News Burst 20 January 2023
News Burst 20 January 2023 – Get The News! By Disclosure News.
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News Burst 20 January 2023 – Featured News
- Popular email marketing and newsletter service Mailchimp has disclosed yet another security breach that enabled threat actors to access an internal support and account admin tool to obtain information about 133 customers. “The unauthorized actor conducted a social engineering attack on Mailchimp employees and contractors, and obtained access to select Mailchimp accounts using employee credentials compromised in that attack,” the Intuit-owned company said in a disclosure. Mailchimp said it identified the lapse on January 11, 2023, and noted that there is no evidence the unauthorized party breached Intuit systems or other customer information beyond the 133 accounts.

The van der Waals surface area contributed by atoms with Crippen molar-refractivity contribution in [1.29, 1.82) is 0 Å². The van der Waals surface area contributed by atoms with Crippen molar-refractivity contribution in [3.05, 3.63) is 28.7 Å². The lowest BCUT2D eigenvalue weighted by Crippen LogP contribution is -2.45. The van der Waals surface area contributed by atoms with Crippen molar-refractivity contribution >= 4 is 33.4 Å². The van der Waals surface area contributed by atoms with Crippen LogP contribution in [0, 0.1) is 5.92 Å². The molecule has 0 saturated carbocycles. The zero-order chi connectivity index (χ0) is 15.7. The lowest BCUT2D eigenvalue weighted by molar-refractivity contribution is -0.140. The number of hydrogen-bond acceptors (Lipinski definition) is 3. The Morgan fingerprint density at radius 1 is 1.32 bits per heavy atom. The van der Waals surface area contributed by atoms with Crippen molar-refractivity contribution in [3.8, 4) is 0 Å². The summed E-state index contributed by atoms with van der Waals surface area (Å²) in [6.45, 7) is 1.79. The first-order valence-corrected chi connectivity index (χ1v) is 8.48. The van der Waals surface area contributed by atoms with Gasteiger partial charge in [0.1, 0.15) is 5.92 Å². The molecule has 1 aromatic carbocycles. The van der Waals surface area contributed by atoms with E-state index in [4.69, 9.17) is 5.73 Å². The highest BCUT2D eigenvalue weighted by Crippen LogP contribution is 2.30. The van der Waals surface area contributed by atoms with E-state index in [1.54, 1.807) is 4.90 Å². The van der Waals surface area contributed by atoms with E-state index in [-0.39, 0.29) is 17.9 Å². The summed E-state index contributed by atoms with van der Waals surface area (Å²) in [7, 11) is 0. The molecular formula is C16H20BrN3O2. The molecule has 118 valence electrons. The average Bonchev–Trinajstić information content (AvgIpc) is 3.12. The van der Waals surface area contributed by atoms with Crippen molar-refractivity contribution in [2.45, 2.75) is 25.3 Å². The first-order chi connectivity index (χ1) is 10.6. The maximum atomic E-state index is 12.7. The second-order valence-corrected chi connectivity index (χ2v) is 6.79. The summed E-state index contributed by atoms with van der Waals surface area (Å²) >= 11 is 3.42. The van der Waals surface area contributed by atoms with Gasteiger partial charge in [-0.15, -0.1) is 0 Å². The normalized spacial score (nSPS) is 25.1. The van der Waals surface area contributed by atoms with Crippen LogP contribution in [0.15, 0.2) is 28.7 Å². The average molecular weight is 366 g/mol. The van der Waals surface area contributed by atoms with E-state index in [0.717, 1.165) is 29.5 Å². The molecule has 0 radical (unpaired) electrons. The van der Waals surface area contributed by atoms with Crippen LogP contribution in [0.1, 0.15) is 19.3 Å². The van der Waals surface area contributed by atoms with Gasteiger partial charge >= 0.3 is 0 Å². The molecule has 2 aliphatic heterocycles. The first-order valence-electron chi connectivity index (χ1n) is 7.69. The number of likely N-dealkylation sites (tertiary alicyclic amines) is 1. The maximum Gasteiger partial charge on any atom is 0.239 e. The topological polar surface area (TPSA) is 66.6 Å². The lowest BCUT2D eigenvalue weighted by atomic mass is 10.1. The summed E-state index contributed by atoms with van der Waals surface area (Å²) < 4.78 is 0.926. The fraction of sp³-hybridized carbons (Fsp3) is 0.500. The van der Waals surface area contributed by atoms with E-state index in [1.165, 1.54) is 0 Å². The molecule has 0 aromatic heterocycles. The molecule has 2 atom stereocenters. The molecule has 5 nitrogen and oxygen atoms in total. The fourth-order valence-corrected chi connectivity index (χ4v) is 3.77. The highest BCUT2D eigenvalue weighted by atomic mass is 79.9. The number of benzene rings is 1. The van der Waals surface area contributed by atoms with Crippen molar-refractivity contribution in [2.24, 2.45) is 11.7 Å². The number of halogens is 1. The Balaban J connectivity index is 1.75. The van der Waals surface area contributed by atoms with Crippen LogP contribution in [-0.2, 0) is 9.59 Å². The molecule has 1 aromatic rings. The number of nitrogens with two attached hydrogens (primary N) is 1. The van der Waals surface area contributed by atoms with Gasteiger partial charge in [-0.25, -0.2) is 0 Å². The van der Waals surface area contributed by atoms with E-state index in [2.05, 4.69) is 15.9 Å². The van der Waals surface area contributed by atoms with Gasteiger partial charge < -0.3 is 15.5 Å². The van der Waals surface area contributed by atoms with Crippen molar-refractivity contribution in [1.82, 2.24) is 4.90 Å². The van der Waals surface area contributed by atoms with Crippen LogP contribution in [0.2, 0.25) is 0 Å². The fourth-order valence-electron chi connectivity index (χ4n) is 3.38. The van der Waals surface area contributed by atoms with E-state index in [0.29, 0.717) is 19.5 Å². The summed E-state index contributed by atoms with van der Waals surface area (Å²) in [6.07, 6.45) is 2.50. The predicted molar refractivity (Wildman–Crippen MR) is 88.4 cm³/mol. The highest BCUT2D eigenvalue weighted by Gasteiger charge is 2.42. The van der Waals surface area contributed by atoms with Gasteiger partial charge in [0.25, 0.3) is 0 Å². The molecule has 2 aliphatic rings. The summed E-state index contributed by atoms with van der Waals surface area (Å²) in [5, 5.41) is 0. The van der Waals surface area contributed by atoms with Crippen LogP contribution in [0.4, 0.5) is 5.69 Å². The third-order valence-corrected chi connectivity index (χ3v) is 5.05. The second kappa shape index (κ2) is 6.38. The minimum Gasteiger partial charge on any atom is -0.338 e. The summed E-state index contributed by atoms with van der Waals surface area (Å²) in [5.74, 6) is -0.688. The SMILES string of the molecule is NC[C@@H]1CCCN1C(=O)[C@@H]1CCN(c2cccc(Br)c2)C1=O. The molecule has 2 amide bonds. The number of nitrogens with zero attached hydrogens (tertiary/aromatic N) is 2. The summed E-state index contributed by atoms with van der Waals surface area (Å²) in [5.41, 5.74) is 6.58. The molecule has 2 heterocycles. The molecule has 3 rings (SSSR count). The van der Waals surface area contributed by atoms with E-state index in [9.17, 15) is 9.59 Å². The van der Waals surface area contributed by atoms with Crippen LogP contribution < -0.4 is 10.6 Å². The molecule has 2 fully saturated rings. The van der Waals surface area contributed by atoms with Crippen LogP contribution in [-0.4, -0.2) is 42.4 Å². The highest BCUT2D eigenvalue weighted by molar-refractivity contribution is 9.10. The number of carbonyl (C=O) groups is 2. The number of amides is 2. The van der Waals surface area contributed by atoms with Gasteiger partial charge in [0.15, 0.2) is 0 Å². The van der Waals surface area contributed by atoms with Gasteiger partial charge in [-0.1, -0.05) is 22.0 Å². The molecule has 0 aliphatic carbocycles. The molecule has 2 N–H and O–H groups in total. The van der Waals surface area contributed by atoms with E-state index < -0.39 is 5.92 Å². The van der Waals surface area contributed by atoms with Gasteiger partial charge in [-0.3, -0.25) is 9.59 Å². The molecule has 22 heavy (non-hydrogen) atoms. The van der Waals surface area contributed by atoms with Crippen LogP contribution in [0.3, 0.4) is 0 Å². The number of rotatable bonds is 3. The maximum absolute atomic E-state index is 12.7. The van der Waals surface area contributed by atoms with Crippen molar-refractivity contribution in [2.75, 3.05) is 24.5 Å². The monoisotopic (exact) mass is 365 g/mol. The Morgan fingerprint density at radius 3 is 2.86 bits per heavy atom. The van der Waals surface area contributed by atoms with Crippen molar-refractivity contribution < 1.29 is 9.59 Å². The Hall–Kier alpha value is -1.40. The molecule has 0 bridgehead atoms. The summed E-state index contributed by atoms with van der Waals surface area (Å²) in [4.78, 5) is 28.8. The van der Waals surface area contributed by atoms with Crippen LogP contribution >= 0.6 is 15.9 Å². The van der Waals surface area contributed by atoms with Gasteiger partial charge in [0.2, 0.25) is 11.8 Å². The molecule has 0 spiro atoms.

- A gold-plated Kalashnikov rifle has been found in the luggage of a man traveling from the Russian city of Yekaterinburg, the Ural Customs Administration reported on Thursday. The weapon was discovered by Koltsovo airport customs officers, who say that the man was trying to smuggle it in a weapon gift case through the “green corridor” – a customs entrance intended for travelers who do not have any luggage to declare. The passenger was flying to Uzbekistan’s capital, Tashkent. According to the customs service, the 7,62mm caliber Kalashnikov rifle in question was built in 1974 – the same year the model, more commonly known as the AK-74, was adopted for service in the USSR. The gun’s barrel, receiver, sights and magazine were plated in gold and featured an intricate weave. The butt and handguard of the rifle were made from precious woods. The authorities added that the price for such a weapon is estimated to reach as much as half a million rubles or some $7,265.